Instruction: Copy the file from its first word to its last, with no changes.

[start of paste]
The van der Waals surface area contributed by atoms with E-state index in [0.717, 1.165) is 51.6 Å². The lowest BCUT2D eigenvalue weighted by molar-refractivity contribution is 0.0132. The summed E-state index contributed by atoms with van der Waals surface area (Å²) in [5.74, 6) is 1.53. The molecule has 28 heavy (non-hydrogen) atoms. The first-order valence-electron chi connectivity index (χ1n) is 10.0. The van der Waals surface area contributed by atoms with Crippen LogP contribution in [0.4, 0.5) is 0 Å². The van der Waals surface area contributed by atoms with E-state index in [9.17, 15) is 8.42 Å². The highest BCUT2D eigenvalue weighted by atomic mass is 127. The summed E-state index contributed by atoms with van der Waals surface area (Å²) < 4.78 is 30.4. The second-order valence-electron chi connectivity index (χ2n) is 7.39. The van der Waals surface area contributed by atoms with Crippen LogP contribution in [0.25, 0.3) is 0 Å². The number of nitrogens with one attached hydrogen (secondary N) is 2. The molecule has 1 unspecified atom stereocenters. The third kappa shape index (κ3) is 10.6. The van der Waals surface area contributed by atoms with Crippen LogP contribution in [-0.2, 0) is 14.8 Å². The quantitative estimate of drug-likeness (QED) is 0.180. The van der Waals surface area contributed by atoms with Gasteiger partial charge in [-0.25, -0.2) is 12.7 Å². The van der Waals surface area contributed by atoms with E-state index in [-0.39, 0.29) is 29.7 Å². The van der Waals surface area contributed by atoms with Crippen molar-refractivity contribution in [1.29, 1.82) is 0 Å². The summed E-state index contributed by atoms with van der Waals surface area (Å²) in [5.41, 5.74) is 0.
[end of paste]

The van der Waals surface area contributed by atoms with E-state index in [0.717, 1.165) is 51.6 Å². The lowest BCUT2D eigenvalue weighted by molar-refractivity contribution is 0.0132. The summed E-state index contributed by atoms with van der Waals surface area (Å²) in [5.74, 6) is 1.53. The molecule has 28 heavy (non-hydrogen) atoms. The first-order valence-electron chi connectivity index (χ1n) is 10.0. The van der Waals surface area contributed by atoms with Crippen LogP contribution in [0.4, 0.5) is 0 Å². The van der Waals surface area contributed by atoms with E-state index in [9.17, 15) is 8.42 Å². The highest BCUT2D eigenvalue weighted by atomic mass is 127. The summed E-state index contributed by atoms with van der Waals surface area (Å²) < 4.78 is 30.4. The second-order valence-electron chi connectivity index (χ2n) is 7.39. The van der Waals surface area contributed by atoms with Crippen LogP contribution in [0.25, 0.3) is 0 Å². The number of nitrogens with one attached hydrogen (secondary N) is 2. The molecule has 1 unspecified atom stereocenters. The third kappa shape index (κ3) is 10.6. The van der Waals surface area contributed by atoms with Crippen LogP contribution in [-0.2, 0) is 14.8 Å². The quantitative estimate of drug-likeness (QED) is 0.180. The van der Waals surface area contributed by atoms with Gasteiger partial charge in [-0.25, -0.2) is 12.7 Å². The van der Waals surface area contributed by atoms with E-state index in [-0.39, 0.29) is 29.7 Å². The van der Waals surface area contributed by atoms with Crippen molar-refractivity contribution in [1.29, 1.82) is 0 Å². The summed E-state index contributed by atoms with van der Waals surface area (Å²) in [5.41, 5.74) is 0.